We described it as a descending veil kept in check with a brave face. At times, bereavement seemed to me like watching a weightless hooked live worm descend to the bottom of a waterway.

During an earlier fishing expedition, Clive explained that what we do is for pleasure and consumption while the fish is fighting for its survival. We present lures intended to deceive fish into thinking a decent meal is on offer, when in fact the lure is deadly. Do fish suffer bereavement?

Ever since I have known Clive his angling instructions to me include always take care. On our drives to locations and in the boat we indulge in banter while trying to maintain on course. It’s not easy, but we manage to do it. Later, I wonder: Who is deceiving us? Are we deceiving ourselves? Amid the turbulence is atonement possible without the fanfare?

How can a stroke be ahead of the game…






Cathy McDonald

Cathy McDonald

Hi Ted, I don’t know how old this post is, but I am concerned that you have been so unwell. We do not forget you and are still in contact with some of the old crew. If you feel like it, reach out and I will drop in next time I visit Prahran.


Ron lee

Ron lee

Gday Ted Ron Lee jnr here mate loved your story champ, glad to hear your doing well, you lill legend,all the best to you n family mate take care.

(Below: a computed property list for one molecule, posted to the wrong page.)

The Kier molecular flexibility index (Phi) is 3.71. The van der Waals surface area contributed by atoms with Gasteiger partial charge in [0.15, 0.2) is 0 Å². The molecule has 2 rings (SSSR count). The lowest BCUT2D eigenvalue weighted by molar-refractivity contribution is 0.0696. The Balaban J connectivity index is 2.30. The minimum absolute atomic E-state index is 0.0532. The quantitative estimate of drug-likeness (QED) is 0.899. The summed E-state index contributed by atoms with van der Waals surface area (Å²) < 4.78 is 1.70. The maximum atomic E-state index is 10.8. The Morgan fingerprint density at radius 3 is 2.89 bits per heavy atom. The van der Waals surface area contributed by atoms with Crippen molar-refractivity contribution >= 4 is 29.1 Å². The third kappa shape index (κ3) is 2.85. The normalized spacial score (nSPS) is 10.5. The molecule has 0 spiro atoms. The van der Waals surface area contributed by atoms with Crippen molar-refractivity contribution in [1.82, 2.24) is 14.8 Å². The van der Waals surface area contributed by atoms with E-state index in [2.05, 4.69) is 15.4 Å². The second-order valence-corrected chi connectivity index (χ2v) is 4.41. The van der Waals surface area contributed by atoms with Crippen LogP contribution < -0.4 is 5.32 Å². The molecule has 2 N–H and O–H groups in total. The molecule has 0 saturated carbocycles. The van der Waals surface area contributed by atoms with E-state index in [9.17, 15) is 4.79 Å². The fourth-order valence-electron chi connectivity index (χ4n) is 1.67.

Leith Eastwell

Leith Eastwell

Hi Ted.

Over the years I have always wanted to sit down with you for a coffee and some stimulating conversation.

Sorry to hear about your stroke, mate.

Life can be a bitch sometimes.

The last time we spoke, you were jogging up Boormans Rd, Moe South.

That would have been very early Eighties.

I spotted you as we were living in our mud brick home which faced Boormans Rd.

I can’t recall our conversation but I Was just glad that we met after so many years.

1967, you went to Carlton and the Next year I went to Vietnam.

Re the 1970 GF, it was one of those moments where you remember where you were, such was the significance of such an event.

Me, I was about to drive two hours back home at Moe after working at the Longford Gas Plant.

It was half time and the scores indicated a walk over by Collingwood so I switched off the car radio
Done and dusted I reckoned.

Switched the radio back on when I got home.

Well the rest is history as you certainly know.

I would love to catch up with you, mate.

I have had a blood cancer for six years now, Multiple Myeloma, incurable but treatable, so far so good.

Denise and I have been married for fifty years now, three grown up kids and seven grand kids.

One of whom is in the Brisbane Lions under 18 Academy squad.

A down age lad this year with another year in that system next year.

Cheers, Ted.




Hi Ted. I have lost your phone number.please call me




You are an amazing man Ted —so many skills.The fight is not over yet—great strength and determination.Love it